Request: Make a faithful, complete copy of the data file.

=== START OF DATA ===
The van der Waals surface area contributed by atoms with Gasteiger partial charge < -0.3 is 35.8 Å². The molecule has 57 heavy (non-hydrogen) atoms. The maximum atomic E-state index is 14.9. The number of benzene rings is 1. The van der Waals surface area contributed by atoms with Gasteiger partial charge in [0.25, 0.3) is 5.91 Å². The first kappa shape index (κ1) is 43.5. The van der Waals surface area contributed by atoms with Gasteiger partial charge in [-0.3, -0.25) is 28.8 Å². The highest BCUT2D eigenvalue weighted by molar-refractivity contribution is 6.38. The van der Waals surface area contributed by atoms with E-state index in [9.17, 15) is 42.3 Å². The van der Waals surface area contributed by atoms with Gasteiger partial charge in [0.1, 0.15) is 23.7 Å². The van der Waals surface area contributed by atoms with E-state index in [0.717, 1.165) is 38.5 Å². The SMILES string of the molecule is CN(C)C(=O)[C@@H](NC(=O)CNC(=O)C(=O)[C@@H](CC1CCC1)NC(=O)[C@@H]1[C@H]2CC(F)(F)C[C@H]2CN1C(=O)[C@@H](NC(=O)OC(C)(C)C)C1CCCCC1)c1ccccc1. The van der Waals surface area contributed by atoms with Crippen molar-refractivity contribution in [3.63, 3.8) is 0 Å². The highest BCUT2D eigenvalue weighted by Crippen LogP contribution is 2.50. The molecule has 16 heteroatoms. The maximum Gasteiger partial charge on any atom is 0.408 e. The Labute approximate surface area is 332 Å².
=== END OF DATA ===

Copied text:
The van der Waals surface area contributed by atoms with Gasteiger partial charge < -0.3 is 35.8 Å². The molecule has 57 heavy (non-hydrogen) atoms. The maximum atomic E-state index is 14.9. The number of benzene rings is 1. The van der Waals surface area contributed by atoms with Gasteiger partial charge in [0.25, 0.3) is 5.91 Å². The first kappa shape index (κ1) is 43.5. The van der Waals surface area contributed by atoms with Gasteiger partial charge in [-0.3, -0.25) is 28.8 Å². The highest BCUT2D eigenvalue weighted by molar-refractivity contribution is 6.38. The van der Waals surface area contributed by atoms with E-state index in [9.17, 15) is 42.3 Å². The van der Waals surface area contributed by atoms with Gasteiger partial charge in [0.1, 0.15) is 23.7 Å². The van der Waals surface area contributed by atoms with E-state index in [0.717, 1.165) is 38.5 Å². The SMILES string of the molecule is CN(C)C(=O)[C@@H](NC(=O)CNC(=O)C(=O)[C@@H](CC1CCC1)NC(=O)[C@@H]1[C@H]2CC(F)(F)C[C@H]2CN1C(=O)[C@@H](NC(=O)OC(C)(C)C)C1CCCCC1)c1ccccc1. The van der Waals surface area contributed by atoms with Crippen molar-refractivity contribution in [3.63, 3.8) is 0 Å². The highest BCUT2D eigenvalue weighted by Crippen LogP contribution is 2.50. The molecule has 16 heteroatoms. The maximum Gasteiger partial charge on any atom is 0.408 e. The Labute approximate surface area is 332 Å².